Come now, let us enumerate the other causes of anger: they are food, drink, and the showy apparatus connected with them, words, insults, disrespectful movements of the body, suspicions, obstinate cattle, lazy slaves, and spiteful construction put upon other men’s words, so that even the gift of language to mankind becomes reckoned among the wrongs of nature. Believe me, the things which cause us such great heat are trifles, the sort of things that children fight and squabble over: there is nothing serious, nothing important in all that we do with such gloomy faces. It is, I repeat, the setting a great value on trifles that is the cause of your anger and madness. This man wanted to rob me of my inheritance, that one has brought a charge against me before persons[52] whom I had long courted with great expectations, that one has coveted my mistress. A wish for the same things, which ought to have been a bond of friendship, becomes a source of quarrels and hatred. A narrow path causes quarrels among those who pass up and down it; a wide and broadly spread road may be used by whole tribes without jostling. Those objects of desire of yours cause strife and disputes among those who covet the same things, because they are petty, and cannot be given to one man without being taken away from another.

35

You are indignant at being answered back by your slave, your freedman, your wife, or your client: and then you complain of the State having lost the freedom which you have destroyed in your own house: then again if he is silent when you question him, you call it sullen obstinacy. Let him both speak and be silent, and laugh too. “In the presence of his master?” you ask. Nay, say rather “in the presence of the housefather.” Why do you shout? why do you storm? why do you in the middle of dinner call for a whip, because the slaves are talking, because a crowd as large as a public meeting is not as silent as the wilderness? You have ears, not merely that you may listen to musical sounds, softly and sweetly drawn out and harmonized: you ought to hear laughter and weeping, coaxing and quarrelling, joy and sorrow, the human voice and the roaring and barking of animals. Miserable one! why do you shudder at the noise of a slave, at the rattling of brass or the banging of a door? you cannot help hearing the thunder, however refined you may be. You may apply these remarks about your ears with equal truth to your eyes, which are just as dainty, if they have been badly schooled: they are shocked at stains and dirt, at silver plate which is not sufficiently bright, or at a pool whose water is not clear down to the bottom. Those same eyes which can only endure to see the most variegated marble, and that which has just been scoured bright, which will look at no table whose wood is not marked with a network of veining, and which at home are loath to tread upon anything that is not more precious than gold, will, when out of doors, gaze most calmly upon rough and miry paths, will see unmoved that the greater number of persons that meet them are shabbily dressed, and that the walls of the houses are rotten, full of cracks, and uneven. What, then, can be the reason that they are not distressed out of doors by sights which would shock them in their own home, unless it be that their temper is placid and long-suffering in one case, sulky and faultfinding in the other?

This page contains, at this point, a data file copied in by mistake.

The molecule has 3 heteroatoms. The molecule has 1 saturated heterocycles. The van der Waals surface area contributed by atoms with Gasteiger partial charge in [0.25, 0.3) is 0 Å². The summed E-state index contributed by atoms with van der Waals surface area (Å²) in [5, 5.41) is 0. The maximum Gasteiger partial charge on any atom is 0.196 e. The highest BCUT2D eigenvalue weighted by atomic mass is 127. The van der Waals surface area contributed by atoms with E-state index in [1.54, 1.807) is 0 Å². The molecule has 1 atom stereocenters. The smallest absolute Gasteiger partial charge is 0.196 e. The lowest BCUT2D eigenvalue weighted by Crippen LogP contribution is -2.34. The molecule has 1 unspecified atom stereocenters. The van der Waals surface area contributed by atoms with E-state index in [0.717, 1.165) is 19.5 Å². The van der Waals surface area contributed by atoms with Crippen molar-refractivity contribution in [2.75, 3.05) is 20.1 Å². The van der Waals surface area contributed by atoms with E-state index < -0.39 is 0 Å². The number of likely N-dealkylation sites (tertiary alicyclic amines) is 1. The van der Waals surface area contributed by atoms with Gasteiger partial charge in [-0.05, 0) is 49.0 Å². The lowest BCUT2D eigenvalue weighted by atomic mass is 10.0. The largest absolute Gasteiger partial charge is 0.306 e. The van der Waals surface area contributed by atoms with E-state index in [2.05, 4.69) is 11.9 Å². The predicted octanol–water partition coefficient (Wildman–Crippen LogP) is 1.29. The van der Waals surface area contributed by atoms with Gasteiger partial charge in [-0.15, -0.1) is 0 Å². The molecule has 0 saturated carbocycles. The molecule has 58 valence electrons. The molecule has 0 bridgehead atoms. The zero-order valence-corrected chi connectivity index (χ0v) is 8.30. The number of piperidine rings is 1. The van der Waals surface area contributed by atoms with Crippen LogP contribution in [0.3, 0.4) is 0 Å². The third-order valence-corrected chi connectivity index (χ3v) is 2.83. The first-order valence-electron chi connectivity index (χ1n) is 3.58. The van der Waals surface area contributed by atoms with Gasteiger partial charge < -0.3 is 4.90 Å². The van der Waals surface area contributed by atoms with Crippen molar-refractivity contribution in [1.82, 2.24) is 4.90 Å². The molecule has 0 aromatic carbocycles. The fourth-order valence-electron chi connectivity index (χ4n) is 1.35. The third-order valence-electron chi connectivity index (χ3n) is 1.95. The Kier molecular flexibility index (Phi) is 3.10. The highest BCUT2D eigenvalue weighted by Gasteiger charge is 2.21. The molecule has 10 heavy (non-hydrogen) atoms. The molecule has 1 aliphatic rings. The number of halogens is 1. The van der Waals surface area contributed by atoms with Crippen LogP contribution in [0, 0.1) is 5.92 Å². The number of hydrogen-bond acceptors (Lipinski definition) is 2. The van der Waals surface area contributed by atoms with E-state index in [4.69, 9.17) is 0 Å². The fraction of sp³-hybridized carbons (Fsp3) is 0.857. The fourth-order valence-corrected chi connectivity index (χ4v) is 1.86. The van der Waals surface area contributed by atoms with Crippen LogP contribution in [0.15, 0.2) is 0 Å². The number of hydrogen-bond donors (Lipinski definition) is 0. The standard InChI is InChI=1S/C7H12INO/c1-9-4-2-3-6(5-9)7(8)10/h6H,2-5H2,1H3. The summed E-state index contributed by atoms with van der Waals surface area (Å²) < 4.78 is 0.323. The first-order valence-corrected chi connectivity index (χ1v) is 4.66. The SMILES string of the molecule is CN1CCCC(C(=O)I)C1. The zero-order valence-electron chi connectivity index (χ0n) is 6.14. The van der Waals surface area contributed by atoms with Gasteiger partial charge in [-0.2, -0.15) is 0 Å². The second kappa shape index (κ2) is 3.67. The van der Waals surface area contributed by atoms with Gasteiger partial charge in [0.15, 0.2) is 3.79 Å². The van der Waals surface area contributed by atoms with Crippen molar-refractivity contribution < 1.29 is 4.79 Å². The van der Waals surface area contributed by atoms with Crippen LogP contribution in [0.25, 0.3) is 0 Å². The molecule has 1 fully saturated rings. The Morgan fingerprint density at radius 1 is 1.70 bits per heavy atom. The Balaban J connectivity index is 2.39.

36